Dubai, UAE: A new five-year annual census about the well-being of children in Dubai’s private schools was announced on Wednesday, with the first findings expected in early 2018.
The census aims to reach 70,000 students in grades five to eight, equivalent to Year 6 to 10.
The project was announced by Dubai’s Knowledge and Human Development Authority (KHDA), which is working with the Department for Education and Child Development (DECD) in South Australia for the census.
The project builds on the School of Hearts and Minds survey, which has been measuring student well-being in Dubai since 2014. Last year, 87 per cent of nine-year-olds confirmed “I am happy at school”, while 68 per cent of 13-year-olds agreed, the survey showed.
When asked by journalists about any link of the census to school inspections, Dr Abdullah Al Karam, Director-General of the KHDA, said the census “is going to be, for the time being, a parallel project and I think eventually it comes down to the same thing: We want the betterment of children in terms of their well-being”.
He added: “Naturally, if their well-being is high, you will see their academic achievement … We need to reverse this [idea that] in the past, we used to talk about working hard so you can be successful in life and [then] you can be happy — it’s wrong. You should be happy now, then working hard and being successful becomes a consequence, not a prerequisite.”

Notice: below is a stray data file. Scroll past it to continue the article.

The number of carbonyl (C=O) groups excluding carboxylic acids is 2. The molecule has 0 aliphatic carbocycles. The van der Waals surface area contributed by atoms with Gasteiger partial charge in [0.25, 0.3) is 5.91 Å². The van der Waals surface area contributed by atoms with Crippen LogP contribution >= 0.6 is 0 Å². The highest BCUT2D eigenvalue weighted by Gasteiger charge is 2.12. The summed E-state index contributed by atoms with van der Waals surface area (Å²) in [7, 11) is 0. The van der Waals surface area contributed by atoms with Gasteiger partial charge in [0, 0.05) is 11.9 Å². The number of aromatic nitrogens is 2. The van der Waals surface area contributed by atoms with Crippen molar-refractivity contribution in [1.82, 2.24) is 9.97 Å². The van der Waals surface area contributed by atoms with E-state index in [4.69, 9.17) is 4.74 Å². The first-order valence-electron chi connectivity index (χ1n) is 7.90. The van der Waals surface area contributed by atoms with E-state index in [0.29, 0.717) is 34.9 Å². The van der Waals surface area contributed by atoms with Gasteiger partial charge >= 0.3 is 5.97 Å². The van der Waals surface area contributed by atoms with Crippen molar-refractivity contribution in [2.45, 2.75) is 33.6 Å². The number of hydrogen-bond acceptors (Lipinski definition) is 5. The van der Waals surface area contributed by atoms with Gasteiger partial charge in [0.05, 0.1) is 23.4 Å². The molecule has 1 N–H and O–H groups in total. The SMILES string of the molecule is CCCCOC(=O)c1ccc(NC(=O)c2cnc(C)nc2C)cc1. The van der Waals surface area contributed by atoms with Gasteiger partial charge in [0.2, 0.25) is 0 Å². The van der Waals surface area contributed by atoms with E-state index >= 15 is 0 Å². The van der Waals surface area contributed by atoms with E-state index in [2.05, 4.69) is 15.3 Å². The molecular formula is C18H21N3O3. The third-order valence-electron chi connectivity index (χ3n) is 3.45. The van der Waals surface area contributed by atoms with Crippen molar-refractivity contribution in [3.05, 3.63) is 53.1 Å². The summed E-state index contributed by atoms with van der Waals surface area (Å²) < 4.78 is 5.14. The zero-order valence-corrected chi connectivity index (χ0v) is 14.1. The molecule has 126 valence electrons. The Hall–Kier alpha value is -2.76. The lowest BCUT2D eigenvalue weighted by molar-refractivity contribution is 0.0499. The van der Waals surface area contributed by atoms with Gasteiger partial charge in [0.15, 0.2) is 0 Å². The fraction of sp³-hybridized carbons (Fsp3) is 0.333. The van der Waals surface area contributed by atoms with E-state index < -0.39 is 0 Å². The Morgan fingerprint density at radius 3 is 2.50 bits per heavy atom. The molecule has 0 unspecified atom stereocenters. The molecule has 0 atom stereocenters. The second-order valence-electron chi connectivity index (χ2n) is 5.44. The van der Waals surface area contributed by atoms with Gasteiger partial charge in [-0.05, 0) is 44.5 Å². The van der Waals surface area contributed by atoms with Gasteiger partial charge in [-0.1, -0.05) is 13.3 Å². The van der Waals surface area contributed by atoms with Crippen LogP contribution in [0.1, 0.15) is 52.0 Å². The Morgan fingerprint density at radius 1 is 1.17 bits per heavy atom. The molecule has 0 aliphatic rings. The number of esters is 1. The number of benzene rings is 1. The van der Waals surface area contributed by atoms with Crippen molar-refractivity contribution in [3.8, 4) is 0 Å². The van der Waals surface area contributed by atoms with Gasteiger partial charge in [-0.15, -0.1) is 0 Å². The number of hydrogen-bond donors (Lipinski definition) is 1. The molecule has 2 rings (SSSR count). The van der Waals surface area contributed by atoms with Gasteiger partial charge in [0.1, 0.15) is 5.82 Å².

The KHDA said the project will give policymakers and school leaders a detailed understanding of students’ well-being across curriculum, nationality, and grade level, enabling them to make evidence-based changes that will have long-term positive impact on their student and wider school community.
David Engelhardt, director of DECD, said: “Our experience with schools in South Australia and abroad has shown that well-being works for schools and children. We will work together with Dubai’s schools to develop a census adapted to the context and needs of Dubai and its students, the results of which will be shared with schools.”
Engelhardt said student responses will be confidential. Schools will, however, have access to the data without knowing details at the individual student level. Pupils will rate responses on a five-point scale on how strongly they agree with questions on happiness, teacher support, bullying issues, and many other points. There will also be an “other” option in some cases where students can explain their view in an open-ended format. The survey will be completed through a secure online portal, taking around 35 minutes.
Engelhardt added: “What we won’t provide data for is to create league tables. It’s entirely unhelpful to pit one school against another, particularly in this case.”
He explained that there won’t be a ranking system where one school is rated better than another in terms of student well-being.
School leaders at Wednesday’s announcement event at the KHDA office welcomed the development. Ashok Kumar, CEO of the Indian High School Group, said: “When the child is happy, there’s well-being, the productivity enhances. For the school, it means the child progresses — maybe in health, academically, or in a good family. When the good family grows, the country grows. So what they [educators and authorities] are looking for is catching them young so the well-being is there [early].”
© Gulf NewsFeb 2017